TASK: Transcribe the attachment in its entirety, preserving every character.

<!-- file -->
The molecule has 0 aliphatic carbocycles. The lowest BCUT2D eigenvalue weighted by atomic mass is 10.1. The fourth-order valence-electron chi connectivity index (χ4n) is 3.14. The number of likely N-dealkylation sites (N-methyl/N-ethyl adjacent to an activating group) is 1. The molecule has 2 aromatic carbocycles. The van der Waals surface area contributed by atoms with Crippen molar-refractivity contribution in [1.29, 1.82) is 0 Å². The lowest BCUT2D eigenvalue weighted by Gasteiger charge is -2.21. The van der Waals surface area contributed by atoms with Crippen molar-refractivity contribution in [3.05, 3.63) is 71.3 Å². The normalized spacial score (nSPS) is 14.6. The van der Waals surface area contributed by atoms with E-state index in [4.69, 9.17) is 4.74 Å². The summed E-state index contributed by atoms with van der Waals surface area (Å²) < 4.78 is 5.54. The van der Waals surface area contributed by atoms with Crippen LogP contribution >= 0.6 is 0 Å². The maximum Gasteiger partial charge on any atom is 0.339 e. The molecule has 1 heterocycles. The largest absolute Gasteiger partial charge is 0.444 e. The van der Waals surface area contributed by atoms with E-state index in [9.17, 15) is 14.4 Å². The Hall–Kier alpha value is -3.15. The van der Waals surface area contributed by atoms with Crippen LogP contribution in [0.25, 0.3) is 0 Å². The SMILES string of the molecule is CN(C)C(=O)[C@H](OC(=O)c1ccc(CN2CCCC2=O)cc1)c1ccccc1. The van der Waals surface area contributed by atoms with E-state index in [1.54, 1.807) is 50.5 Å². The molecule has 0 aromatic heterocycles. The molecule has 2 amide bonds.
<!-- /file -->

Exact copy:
The molecule has 0 aliphatic carbocycles. The lowest BCUT2D eigenvalue weighted by atomic mass is 10.1. The fourth-order valence-electron chi connectivity index (χ4n) is 3.14. The number of likely N-dealkylation sites (N-methyl/N-ethyl adjacent to an activating group) is 1. The molecule has 2 aromatic carbocycles. The van der Waals surface area contributed by atoms with Crippen molar-refractivity contribution in [1.29, 1.82) is 0 Å². The lowest BCUT2D eigenvalue weighted by Gasteiger charge is -2.21. The van der Waals surface area contributed by atoms with Crippen molar-refractivity contribution in [3.05, 3.63) is 71.3 Å². The normalized spacial score (nSPS) is 14.6. The van der Waals surface area contributed by atoms with E-state index in [4.69, 9.17) is 4.74 Å². The summed E-state index contributed by atoms with van der Waals surface area (Å²) < 4.78 is 5.54. The van der Waals surface area contributed by atoms with Crippen LogP contribution >= 0.6 is 0 Å². The maximum Gasteiger partial charge on any atom is 0.339 e. The molecule has 1 heterocycles. The largest absolute Gasteiger partial charge is 0.444 e. The van der Waals surface area contributed by atoms with E-state index in [9.17, 15) is 14.4 Å². The Hall–Kier alpha value is -3.15. The van der Waals surface area contributed by atoms with Crippen LogP contribution in [0.25, 0.3) is 0 Å². The SMILES string of the molecule is CN(C)C(=O)[C@H](OC(=O)c1ccc(CN2CCCC2=O)cc1)c1ccccc1. The van der Waals surface area contributed by atoms with E-state index in [1.54, 1.807) is 50.5 Å². The molecule has 0 aromatic heterocycles. The molecule has 2 amide bonds.